Global and Regional Climate Change during the 20 th and 21 st centuries January 13, 2011 ENVIR/SMA/ATMS/ESS585 Amy Snover, ATMS 585 2003.
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Presentation on theme: "Global and Regional Climate Change during the 20 th and 21 st centuries January 13, 2011 ENVIR/SMA/ATMS/ESS585 Amy Snover, ATMS 585 2003."— Presentation transcript:
Global and Regional Climate Change during the 20 th and 21 st centuries January 13, 2011 ENVIR/SMA/ATMS/ESS585 Amy Snover, ATMS 585 2003
Outline Assessments of global climate change The greenhouse effect Past changes (observations & attribution) –Atmospheric chemistry –Climate (Global, US, Pacific Northwest) Projected future changes –Global (IPCC) –PNW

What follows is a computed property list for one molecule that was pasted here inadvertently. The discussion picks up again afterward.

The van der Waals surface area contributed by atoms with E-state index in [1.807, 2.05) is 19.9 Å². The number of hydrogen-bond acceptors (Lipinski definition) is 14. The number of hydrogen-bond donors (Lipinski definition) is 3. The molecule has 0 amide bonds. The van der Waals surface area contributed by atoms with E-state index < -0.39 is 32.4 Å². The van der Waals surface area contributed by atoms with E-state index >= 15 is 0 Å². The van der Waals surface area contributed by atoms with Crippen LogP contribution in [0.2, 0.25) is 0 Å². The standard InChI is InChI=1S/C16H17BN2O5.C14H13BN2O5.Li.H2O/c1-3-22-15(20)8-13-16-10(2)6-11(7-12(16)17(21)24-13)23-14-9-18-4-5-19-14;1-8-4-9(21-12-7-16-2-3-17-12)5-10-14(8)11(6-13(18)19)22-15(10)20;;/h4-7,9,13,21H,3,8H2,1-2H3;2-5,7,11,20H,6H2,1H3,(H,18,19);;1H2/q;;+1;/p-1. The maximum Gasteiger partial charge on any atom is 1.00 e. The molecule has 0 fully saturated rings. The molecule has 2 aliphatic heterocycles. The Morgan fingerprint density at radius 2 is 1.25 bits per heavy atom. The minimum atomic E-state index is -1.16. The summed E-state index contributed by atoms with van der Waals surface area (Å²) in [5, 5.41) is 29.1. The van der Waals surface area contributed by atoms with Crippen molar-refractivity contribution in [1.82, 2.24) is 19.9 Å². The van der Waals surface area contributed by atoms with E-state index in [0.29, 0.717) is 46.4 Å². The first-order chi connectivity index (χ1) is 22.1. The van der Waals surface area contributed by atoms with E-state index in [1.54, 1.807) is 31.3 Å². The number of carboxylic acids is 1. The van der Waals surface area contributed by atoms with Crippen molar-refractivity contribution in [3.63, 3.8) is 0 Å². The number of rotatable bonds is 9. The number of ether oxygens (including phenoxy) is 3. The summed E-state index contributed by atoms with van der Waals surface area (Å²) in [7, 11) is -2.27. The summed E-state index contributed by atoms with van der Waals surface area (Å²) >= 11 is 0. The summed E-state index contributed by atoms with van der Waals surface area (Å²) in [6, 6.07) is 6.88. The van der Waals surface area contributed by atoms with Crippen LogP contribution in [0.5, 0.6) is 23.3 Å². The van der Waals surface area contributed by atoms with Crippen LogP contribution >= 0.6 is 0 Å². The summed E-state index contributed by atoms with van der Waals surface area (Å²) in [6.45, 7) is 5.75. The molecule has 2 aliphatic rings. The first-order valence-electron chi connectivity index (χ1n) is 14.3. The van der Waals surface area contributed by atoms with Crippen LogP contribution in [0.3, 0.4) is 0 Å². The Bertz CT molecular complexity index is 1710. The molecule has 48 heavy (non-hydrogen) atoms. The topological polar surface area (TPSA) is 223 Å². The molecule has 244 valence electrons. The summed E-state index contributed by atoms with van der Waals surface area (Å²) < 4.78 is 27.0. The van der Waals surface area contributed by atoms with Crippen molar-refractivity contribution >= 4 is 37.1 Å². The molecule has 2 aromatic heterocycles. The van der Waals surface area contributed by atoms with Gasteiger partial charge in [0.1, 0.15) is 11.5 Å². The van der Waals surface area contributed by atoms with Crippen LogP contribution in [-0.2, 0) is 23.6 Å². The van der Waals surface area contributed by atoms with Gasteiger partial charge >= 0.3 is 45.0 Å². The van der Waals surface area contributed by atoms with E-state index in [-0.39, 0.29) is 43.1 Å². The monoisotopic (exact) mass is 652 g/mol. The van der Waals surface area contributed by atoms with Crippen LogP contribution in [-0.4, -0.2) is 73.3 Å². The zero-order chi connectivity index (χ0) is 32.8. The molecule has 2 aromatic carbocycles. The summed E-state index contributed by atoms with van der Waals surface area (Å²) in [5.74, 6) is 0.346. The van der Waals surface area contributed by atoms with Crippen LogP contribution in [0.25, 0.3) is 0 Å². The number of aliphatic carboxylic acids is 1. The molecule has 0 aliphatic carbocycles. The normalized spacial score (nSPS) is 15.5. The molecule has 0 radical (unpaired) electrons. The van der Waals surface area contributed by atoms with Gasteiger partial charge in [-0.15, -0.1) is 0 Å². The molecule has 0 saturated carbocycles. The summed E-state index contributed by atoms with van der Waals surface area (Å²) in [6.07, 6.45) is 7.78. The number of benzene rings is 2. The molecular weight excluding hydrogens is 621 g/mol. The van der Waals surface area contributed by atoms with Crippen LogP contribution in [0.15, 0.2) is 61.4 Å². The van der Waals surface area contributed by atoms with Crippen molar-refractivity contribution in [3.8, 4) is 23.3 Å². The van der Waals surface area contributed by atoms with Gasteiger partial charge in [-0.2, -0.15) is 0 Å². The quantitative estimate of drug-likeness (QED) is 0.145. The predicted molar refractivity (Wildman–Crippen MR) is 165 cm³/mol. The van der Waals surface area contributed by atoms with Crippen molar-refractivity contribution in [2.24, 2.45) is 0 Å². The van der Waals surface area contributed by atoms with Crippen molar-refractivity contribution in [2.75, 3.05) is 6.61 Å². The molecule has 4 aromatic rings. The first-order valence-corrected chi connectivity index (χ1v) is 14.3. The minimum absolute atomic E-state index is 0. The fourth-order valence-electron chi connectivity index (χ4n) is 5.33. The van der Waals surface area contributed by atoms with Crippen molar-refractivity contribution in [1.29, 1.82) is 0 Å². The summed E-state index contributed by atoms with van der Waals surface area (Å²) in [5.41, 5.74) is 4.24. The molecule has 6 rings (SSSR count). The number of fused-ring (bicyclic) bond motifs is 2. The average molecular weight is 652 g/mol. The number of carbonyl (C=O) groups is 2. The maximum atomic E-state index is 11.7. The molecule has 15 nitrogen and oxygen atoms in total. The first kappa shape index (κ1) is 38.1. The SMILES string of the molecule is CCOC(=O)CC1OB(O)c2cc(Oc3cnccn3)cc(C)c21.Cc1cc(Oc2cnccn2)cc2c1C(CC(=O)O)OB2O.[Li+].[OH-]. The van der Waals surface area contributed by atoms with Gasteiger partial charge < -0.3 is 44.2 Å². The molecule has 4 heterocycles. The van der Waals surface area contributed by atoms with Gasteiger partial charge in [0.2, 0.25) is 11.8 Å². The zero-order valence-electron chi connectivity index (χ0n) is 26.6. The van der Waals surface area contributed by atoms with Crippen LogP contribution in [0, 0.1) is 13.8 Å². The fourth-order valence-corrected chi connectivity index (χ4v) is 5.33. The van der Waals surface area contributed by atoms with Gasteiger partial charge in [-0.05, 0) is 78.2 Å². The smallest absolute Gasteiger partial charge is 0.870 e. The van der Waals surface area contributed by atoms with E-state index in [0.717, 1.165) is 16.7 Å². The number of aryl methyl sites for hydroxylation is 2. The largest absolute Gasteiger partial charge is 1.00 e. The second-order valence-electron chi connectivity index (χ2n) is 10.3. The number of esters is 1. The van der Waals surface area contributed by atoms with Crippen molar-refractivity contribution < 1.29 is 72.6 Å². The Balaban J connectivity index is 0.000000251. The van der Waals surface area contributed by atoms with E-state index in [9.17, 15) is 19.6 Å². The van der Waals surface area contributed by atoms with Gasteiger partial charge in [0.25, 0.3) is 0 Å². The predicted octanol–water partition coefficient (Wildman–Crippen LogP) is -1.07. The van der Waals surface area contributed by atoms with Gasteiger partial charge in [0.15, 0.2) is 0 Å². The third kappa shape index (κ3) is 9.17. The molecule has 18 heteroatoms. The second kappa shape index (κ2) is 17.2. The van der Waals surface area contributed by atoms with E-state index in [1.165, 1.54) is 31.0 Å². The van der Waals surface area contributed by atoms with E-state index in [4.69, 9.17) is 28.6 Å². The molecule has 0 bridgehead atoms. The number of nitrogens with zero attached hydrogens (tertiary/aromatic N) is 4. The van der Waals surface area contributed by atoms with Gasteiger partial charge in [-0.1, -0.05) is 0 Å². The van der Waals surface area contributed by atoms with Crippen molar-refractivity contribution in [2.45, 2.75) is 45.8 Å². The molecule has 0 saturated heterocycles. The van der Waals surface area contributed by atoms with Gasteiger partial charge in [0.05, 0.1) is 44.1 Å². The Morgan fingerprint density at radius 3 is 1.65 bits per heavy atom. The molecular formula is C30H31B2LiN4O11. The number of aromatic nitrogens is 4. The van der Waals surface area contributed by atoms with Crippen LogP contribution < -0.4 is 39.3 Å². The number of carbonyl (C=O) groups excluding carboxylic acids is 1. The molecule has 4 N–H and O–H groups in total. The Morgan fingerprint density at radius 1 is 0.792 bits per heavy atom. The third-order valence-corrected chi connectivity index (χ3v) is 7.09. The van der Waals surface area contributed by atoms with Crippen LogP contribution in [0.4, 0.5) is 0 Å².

Climate Change Assessments Goal: synthesize 1000s of peer-reviewed published works Many revisions: careful language Authoritative Underappreciated outside scientific community IPCC IPCC (www.ipcc.ch) Major reports in 1990, 1996, 2001, 2007; Fifth Assessment due in 2013/14 Working Groups I (Climate Science), II (Impacts, Adaptation & Vulnerability), III (Mitigation) 2001 report involved 637 contributing authors, 420 peer-review, then another review by government experts and policymakers US National Assessment US National Assessment (http://www.usgcrp.gov/usgcrp/nacc/default.htm) 2000 and 2009 Reports - next NCA due in June 2013 –Regional and sectoral assessments America’s Climate Choices - National Academy of Sciences study2009 America’s Climate Choices - National Academy of Sciences study –Policy advice, based on science to guide the nation’s response to climate change http://americasclimatechoices.org US Climate Change Science Plan (www.climatescience.gov) Regional Assessments CIG’s 2009 Washington Climate Change Impacts Assessment CIGCIG and other US Regional Integrated Science and Assessment teams